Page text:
From shameful illegal dumping in Islip to land deals that reek of cronyism in Bethpage, it’s just embarrassing at this point. Time and time again we see well-meaning reports that tout we need more development to fix our regional woes, but our problem isn’t the brain drain, lack of housing or not enough smart growth.

Suburbia itself isn’t the problem. We are.

The system created here on Long Island has been so fundamentally skewed and poised to benefit a collective elite few, that the rest of the region’s residents just sit there and pay their taxes, continuing to feed the machine. This very same machine is so corroded with cronyism and patronage that the system doesn’t work. Remember the blizzard of 2013? If you live in Brookhaven you do; the system failed during that storm, and the roads weren’t plowed near quick enough to the point they became dangerous. All those taxes paid, just to sit there and wait for days.

Back to the illegal dumping in Islip. How can truck after truck dump 32,000 tons of waste without one municipal official noticing? It seems that time and time again our system is positioned to advance those who are connected, while the rest of us foot the bill.

People often wonder why Long Island is so expensive, but the answer is right in front of us. It’s because the little fiefdoms we’ve allowed to manifest all cost money in one way or another.

A small, but powerful example from the Long Island Index: Long Island has “more fire apparatus than New York City and the city and county of Los Angeles combined, which protect almost three times as much land and six times as many people, while answering more than 12 times as many calls for help.

This fire equipment costs money, and that money comes from residents’ pockets. Fire departments are critical for public safety, but why so much overlap? Why does New York City do more with less? And this is just one small, but significant piece of why our region is so pricey.

We have a multitude of school districts, each with multiple administrators who collect pensions and benefits. Why do other areas do more with less? Multi-million dollar RFPs being issued by Suffolk County, with a hasty “bidding” process that few even are informed about? Not only does it happen, but apparently we foot the bill.

A new power plant is being mulled in the heart of Yaphank, right next to the first Caithness that was recently constructed. If it’s built, who gets to pay for it? We do. We don’t even know if Caithness II is necessary, but it’s still being considered anyway. Why? Long Islanders apparently haven’t had their fill paying for Shoreham, so it was decided that we should build another monument to our own ineptitude. We should be insulted.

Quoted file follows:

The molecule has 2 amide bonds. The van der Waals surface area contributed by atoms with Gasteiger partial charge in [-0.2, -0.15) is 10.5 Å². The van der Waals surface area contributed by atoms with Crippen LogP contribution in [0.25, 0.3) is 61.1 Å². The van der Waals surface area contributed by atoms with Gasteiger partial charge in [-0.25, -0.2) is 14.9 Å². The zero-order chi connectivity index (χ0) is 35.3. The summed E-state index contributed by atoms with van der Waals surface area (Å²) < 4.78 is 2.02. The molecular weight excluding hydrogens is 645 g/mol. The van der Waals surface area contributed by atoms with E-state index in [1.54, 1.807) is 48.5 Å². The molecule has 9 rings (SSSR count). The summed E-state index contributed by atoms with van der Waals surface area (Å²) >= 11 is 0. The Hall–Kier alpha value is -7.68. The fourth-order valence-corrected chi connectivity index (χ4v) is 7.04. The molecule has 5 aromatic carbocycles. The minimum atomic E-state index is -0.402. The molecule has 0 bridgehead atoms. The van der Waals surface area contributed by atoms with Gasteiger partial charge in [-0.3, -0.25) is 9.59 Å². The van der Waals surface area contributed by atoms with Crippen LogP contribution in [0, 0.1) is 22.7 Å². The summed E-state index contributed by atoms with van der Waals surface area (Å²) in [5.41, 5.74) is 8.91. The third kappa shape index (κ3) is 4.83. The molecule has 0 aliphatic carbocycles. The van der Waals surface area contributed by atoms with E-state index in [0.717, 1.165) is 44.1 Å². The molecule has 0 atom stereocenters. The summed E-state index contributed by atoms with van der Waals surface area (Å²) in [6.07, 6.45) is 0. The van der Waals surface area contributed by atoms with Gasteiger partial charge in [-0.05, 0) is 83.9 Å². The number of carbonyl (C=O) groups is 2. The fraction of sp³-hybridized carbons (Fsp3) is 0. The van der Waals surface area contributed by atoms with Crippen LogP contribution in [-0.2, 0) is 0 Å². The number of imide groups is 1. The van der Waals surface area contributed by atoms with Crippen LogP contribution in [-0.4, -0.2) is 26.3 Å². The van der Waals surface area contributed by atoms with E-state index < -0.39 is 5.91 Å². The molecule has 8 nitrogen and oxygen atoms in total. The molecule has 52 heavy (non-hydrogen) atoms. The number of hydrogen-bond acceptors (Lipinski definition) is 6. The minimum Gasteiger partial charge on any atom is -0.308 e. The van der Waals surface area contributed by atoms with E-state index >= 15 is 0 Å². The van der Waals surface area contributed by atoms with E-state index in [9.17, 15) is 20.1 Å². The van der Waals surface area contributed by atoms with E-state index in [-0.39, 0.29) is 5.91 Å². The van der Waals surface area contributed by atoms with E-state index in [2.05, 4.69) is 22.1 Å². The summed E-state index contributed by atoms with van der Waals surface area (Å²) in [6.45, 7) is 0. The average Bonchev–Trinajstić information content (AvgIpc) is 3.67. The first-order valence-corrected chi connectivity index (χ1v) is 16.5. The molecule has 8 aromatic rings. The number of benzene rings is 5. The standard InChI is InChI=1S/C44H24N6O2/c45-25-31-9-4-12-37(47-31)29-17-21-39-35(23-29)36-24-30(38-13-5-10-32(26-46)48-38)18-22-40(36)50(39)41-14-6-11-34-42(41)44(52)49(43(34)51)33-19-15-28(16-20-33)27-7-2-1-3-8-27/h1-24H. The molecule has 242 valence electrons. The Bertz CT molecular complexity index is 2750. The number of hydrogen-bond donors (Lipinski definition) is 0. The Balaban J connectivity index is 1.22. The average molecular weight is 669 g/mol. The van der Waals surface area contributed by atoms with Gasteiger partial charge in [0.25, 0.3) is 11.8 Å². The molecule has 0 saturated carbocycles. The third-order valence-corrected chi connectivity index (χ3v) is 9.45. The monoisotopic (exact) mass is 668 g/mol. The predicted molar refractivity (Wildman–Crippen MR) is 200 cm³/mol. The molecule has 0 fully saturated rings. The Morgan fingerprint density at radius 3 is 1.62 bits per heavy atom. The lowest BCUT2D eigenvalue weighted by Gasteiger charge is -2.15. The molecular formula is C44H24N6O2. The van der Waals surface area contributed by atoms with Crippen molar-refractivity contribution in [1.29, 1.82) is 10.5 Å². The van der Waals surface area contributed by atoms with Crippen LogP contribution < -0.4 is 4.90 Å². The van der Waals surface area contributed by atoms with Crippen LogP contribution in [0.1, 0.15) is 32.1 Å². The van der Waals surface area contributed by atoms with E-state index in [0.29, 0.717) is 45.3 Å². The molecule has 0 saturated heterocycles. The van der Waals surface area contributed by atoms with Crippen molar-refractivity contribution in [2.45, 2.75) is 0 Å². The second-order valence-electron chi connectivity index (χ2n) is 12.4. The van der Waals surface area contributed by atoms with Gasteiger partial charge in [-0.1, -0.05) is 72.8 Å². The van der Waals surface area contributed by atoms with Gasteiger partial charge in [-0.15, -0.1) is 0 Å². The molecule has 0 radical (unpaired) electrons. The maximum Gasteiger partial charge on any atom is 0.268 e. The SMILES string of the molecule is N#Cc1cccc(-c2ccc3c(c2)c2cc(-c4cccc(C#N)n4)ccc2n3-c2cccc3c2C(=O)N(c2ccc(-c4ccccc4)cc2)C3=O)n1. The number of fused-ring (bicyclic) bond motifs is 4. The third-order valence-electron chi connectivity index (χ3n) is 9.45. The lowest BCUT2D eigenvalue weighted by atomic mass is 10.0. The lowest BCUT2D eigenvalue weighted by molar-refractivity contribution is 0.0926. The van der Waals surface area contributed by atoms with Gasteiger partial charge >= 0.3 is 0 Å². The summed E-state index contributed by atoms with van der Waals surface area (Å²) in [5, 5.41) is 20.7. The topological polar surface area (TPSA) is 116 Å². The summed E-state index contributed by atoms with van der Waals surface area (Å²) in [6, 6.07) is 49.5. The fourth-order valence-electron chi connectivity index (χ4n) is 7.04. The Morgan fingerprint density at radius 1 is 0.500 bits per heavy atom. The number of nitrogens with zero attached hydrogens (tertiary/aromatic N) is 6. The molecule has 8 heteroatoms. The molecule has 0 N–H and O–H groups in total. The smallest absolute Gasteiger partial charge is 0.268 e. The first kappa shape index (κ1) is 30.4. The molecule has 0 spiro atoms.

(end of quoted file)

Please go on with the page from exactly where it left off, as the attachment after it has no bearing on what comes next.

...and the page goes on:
The question is: Who is making these decisions? Unfortunately, everyone is. There is no cohesive, unifying vision for where this region is headed. Home-rule is a valid concept – it helps to define sense of place and protect communities, but lately it’s been bastardized by unsavory intentions and profit motives.

The recession hit Long Island hard. The housing market crashed, purchasing went down and suddenly both Suffolk and Nassau counties had difficult fiscal decisions to make. The recession caused us to take an inward look at our fragile fiscal systems, and, to be frank, it is ugly. It should be no surprise though, because when your economy has only one main sector, and your government is supported by sales tax, you’re particularly vulnerable to economic downturn.

If Long Islanders truly care about the region beyond NIMBY sentiment and cries of “no more taxes,” then we should pay more attention. Many feel local elections and government in general are silly, and often they are, but they are critical to the region’s future. In Islip, it’s no coincidence that one local planning official was ousted, and under the new leadership, the massive Heartland development is suddenly gaining momentum despite the decades-worth of traffic questions that remain. In Nassau County, a connected insider’s property is on the brink of foreclosure, and yet the nearly bankrupt county is seriously considering purchasing the land for an “education center” while existing centers are left fallow. In Suffolk, why was an ousted IDA official even in the position to get $10,000 to “consult?” What’s going on?

Our indifference is beginning to hurt us. The system is broken, but only because we allow it to be.

Pay attention or it will cost us all.